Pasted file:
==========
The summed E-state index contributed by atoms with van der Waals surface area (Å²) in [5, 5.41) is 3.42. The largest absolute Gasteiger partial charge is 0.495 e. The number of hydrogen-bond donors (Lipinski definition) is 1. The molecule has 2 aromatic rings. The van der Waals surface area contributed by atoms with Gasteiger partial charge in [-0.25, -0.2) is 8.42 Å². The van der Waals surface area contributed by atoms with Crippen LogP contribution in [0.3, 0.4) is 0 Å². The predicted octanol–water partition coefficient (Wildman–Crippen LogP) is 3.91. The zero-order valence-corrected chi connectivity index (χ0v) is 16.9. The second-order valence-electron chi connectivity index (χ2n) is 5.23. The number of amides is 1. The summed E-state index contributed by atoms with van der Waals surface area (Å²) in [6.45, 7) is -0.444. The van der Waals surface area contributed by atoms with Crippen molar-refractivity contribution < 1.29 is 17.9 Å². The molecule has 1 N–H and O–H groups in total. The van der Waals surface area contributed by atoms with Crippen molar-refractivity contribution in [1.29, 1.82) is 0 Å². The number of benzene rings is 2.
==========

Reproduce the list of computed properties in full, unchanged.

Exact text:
The summed E-state index contributed by atoms with van der Waals surface area (Å²) in [5, 5.41) is 3.42. The largest absolute Gasteiger partial charge is 0.495 e. The number of hydrogen-bond donors (Lipinski definition) is 1. The molecule has 2 aromatic rings. The van der Waals surface area contributed by atoms with Gasteiger partial charge in [-0.25, -0.2) is 8.42 Å². The van der Waals surface area contributed by atoms with Crippen LogP contribution in [0.3, 0.4) is 0 Å². The predicted octanol–water partition coefficient (Wildman–Crippen LogP) is 3.91. The zero-order valence-corrected chi connectivity index (χ0v) is 16.9. The second-order valence-electron chi connectivity index (χ2n) is 5.23. The number of amides is 1. The summed E-state index contributed by atoms with van der Waals surface area (Å²) in [6.45, 7) is -0.444. The van der Waals surface area contributed by atoms with Crippen molar-refractivity contribution < 1.29 is 17.9 Å². The molecule has 1 N–H and O–H groups in total. The van der Waals surface area contributed by atoms with Crippen molar-refractivity contribution in [1.29, 1.82) is 0 Å². The number of benzene rings is 2.